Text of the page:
Posted June 3, 2010 by Ryan Estis in Recruiting
Remember Graduation Day? Hope…Optimism…Opportunity….recently my intern, Lora Berthiaume graduated from St. Thomas University…congratulations Lora! As she embarks on launching her career in advertising/marketing/communications I am fortunate that Lora will be spending just a little more time with me this summer…she is a Rock Star ready to contribute significantly to the right fit employer! We chatted recently about her transition from campus to career and how she and her peers felt about making the leap. Bottom line, its still a tough market for millenials entering the workforce and as the data shows new grads simply have fewer opportunities and are accepting jobs for less compensation. Lora had this to say as she approached her Graduation Day:
When the anticipation of putting on that special cap became reality the anxiety set in. College life is over. We have been waiting for this exciting day since we were little, and now that the time has come, we wish it would be years ahead of us still. Although I can vouch for many that we are all thrilled to not have to spend endless hours at the library, or eat the terrible cafeteria food, it is a mutual understanding that we are scared. This is a turning point in all of our lives, one that most of us are not prepared for. The biggest fear of entering “the real world” is finding a job.
The lucky select few have full-time jobs, many have internships, but most of us are still in the job-hunting process. Yes the economy may be turning around and there are a few more jobs opening up, but it is still not the prime time to be looking for that first career.
Job-hunting should be considered a full time job itself. Like most of my graduating class, I have used every job seeker service and networking connection out there. It takes time and a whole lot of effort to find a job. The main site my classmates and I use to find available jobs is the University of St. Thomas Career Development website. Next on the list is going on companies’ websites you are interested in and looking at their job postings. LinkedIn is also a popular tool. A non-virtual path most of us have taken is attending career fairs around the Twin Cities area, as well as organizations such as Advertising Federation and American Marketing Association, which allow you to network.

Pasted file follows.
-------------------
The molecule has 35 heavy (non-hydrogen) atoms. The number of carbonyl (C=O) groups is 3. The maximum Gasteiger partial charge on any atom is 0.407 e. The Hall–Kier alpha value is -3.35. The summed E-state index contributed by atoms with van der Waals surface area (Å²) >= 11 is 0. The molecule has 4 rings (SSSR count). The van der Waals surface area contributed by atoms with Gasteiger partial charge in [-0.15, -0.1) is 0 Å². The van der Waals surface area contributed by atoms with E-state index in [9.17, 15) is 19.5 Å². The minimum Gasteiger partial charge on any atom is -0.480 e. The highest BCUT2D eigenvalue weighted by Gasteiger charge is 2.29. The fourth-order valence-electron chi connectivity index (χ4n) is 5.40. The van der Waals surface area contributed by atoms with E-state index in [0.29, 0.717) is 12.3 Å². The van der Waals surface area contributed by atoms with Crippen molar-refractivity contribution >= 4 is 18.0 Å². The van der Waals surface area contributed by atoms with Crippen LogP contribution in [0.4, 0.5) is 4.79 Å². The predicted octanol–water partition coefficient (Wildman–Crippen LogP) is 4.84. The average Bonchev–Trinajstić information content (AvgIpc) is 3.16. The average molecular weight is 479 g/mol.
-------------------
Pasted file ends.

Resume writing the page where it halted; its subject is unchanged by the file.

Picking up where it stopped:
Many available jobs right now require numerous years of experience in that field. It gets a bit discouraging when you find a job description that fits you perfectly, until is says 5 years experience required. How are we supposed to gain experience when entry-level jobs are scarce? That is why so many of my friends (and I) are doing internships post college in an effort to quickly build more of that necessary and relevant experience.
Ideally, the company at that first “real job” holds an energetic, welcoming atmosphere and possesses an innovative and unique culture. Getting fully submerged in a company right away allows one to learn the quickest, so the more fast-paced, the better.
With all the fear and anxiety aside, it will be an amazing feeling to receive the diploma we have all worked so hard to get. I know my major in Marketing and minor in Advertising will lead me to the perfect position in my career field. My passion is a mixture of business and creative work. I am diversified from marketing plans all the way to graphic design, and would love to do anything in between. No matter what opportunity arises, I know I will succeed.
About The Author
Ryan Estis is a Keynote Speaker & Management Consultant blogging about business performance.
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